Governor Greg Abbott and the Governor’s Commission for Women today announced seven Texas women, recognized for outstanding achievement and for changing the course of history, have been selected for induction into the Texas Women’s Hall of Fame.
“The Texas Women’s Hall of Fame recognizes and celebrates remarkable Texas women not only for their individual achievements, but also for their contributions to the strength of the Lone Star State, and I am honored to welcome these seven accomplished women as this year’s inductees,” said Governor Greg Abbott. “Each of the honorees is recognized as a trailblazer, an inspiration for the next generation of leaders who will follow in their footsteps in fields such as business, education, military service, philanthropy, public service, sports, the arts and sciences, and more. The First Lady and I would like to thank each of these distinguished honorees and their families for their enduring contributions to this great state.”
The 2018 Texas Women’s Hall of Fame induction ceremony, hosted by Governor Greg Abbott and First Lady Cecilia Abbott, will be held on January 17, 2019, at the Governor’s Mansion in Austin, Texas.
The Texas Women’s Hall of Fame accepts nominations biennially and is open to any native or current resident of Texas, living or deceased, who has made significant contributions benefitting the state of Texas. Texas residents submit written nominations, and a panel of judges selects the inductees into the Hall of Fame.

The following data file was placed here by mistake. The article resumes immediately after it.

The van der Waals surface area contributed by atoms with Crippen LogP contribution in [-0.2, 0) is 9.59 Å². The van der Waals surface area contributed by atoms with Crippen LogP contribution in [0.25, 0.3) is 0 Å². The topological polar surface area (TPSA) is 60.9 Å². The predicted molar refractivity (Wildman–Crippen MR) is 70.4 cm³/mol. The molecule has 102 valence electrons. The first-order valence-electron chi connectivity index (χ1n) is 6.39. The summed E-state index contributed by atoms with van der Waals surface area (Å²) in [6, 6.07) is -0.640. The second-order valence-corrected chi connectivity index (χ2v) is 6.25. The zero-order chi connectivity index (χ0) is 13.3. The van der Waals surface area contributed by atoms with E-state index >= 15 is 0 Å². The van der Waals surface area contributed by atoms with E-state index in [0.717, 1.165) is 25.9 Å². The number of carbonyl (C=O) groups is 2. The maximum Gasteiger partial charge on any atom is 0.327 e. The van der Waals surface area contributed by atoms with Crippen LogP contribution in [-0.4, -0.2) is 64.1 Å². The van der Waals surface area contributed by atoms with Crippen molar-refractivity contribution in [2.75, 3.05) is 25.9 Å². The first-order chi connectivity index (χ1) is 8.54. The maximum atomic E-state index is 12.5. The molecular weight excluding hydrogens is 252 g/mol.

Tammie Jo Shults (Leadership): While she was not originally scheduled to be on the flight that day, Captain Tammie Jo Shults’ calm resolve and courageous leadership in the midst of crisis saved 148 lives aboard Flight 1380. During the climb out from New York’s LaGuardia airport, she experienced a catastrophic engine failure and a rapid depressurization when debris from the explosion punctured the cabin. Tammie Jo Shults’ professionalism and skill as a pilot, as well as her grace under pressure, allowed her to successfully complete a single-engine emergency landing in Philadelphia. Afterward, she personally spoke to and comforted each of the passengers. Although she was assured as a high school senior by a retired colonel lecturing on aviation at a vocational day program that women could not be professional pilots, she was not dissuaded and went on to prove him wrong. Tammie Jo became a U.S. Navy fighter pilot and one of the first females to fly the F/A-18 Hornet. With women excluded from flying in combat squadrons at the time, she flew as an aggressor pilot and helped prepare the fleet for combat during Operation Desert Storm. Following her service in the Navy and reserves, where she reached the rank of lieutenant commander, she joined Southwest Airlines as a pilot. While lauded for her nerves of steel, a fellow woman veteran also notes that Tammie Jo Shults “serves her family, her community and her country on a daily basis with kindness, empathy and humility in her heart.”